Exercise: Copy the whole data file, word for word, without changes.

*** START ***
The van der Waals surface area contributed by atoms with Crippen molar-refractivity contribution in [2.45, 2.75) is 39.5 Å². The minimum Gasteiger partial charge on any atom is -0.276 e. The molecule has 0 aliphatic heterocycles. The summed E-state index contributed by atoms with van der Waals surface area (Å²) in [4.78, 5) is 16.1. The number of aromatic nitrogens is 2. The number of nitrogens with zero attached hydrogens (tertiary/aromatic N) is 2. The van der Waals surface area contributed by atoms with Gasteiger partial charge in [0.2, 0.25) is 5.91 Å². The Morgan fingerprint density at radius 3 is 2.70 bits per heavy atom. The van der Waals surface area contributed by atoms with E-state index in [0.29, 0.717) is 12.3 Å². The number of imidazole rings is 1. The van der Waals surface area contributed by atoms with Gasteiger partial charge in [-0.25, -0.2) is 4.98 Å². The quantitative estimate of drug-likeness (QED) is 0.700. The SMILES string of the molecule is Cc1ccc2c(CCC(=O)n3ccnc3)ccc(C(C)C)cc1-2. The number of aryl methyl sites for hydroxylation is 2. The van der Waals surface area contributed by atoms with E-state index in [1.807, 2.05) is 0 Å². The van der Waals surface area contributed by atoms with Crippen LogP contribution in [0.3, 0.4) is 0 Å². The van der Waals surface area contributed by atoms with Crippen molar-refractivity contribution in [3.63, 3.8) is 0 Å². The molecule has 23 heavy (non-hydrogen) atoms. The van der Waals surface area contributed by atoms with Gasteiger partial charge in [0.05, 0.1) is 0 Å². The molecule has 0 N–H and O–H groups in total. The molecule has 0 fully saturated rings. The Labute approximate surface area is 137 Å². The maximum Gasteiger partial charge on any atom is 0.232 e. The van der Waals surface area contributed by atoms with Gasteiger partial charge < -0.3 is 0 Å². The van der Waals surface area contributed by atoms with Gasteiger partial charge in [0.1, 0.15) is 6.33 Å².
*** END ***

The van der Waals surface area contributed by atoms with Crippen molar-refractivity contribution in [2.45, 2.75) is 39.5 Å². The minimum Gasteiger partial charge on any atom is -0.276 e. The molecule has 0 aliphatic heterocycles. The summed E-state index contributed by atoms with van der Waals surface area (Å²) in [4.78, 5) is 16.1. The number of aromatic nitrogens is 2. The number of nitrogens with zero attached hydrogens (tertiary/aromatic N) is 2. The van der Waals surface area contributed by atoms with Gasteiger partial charge in [0.2, 0.25) is 5.91 Å². The Morgan fingerprint density at radius 3 is 2.70 bits per heavy atom. The van der Waals surface area contributed by atoms with E-state index in [0.29, 0.717) is 12.3 Å². The number of imidazole rings is 1. The van der Waals surface area contributed by atoms with Gasteiger partial charge in [-0.25, -0.2) is 4.98 Å². The quantitative estimate of drug-likeness (QED) is 0.700. The SMILES string of the molecule is Cc1ccc2c(CCC(=O)n3ccnc3)ccc(C(C)C)cc1-2. The number of aryl methyl sites for hydroxylation is 2. The van der Waals surface area contributed by atoms with E-state index in [1.807, 2.05) is 0 Å². The van der Waals surface area contributed by atoms with Crippen LogP contribution in [0.3, 0.4) is 0 Å². The van der Waals surface area contributed by atoms with Crippen molar-refractivity contribution in [3.63, 3.8) is 0 Å². The molecule has 23 heavy (non-hydrogen) atoms. The van der Waals surface area contributed by atoms with Gasteiger partial charge in [0.05, 0.1) is 0 Å². The molecule has 0 N–H and O–H groups in total. The molecule has 0 fully saturated rings. The Labute approximate surface area is 137 Å². The maximum Gasteiger partial charge on any atom is 0.232 e. The van der Waals surface area contributed by atoms with Gasteiger partial charge < -0.3 is 0 Å². The van der Waals surface area contributed by atoms with Gasteiger partial charge in [0.1, 0.15) is 6.33 Å².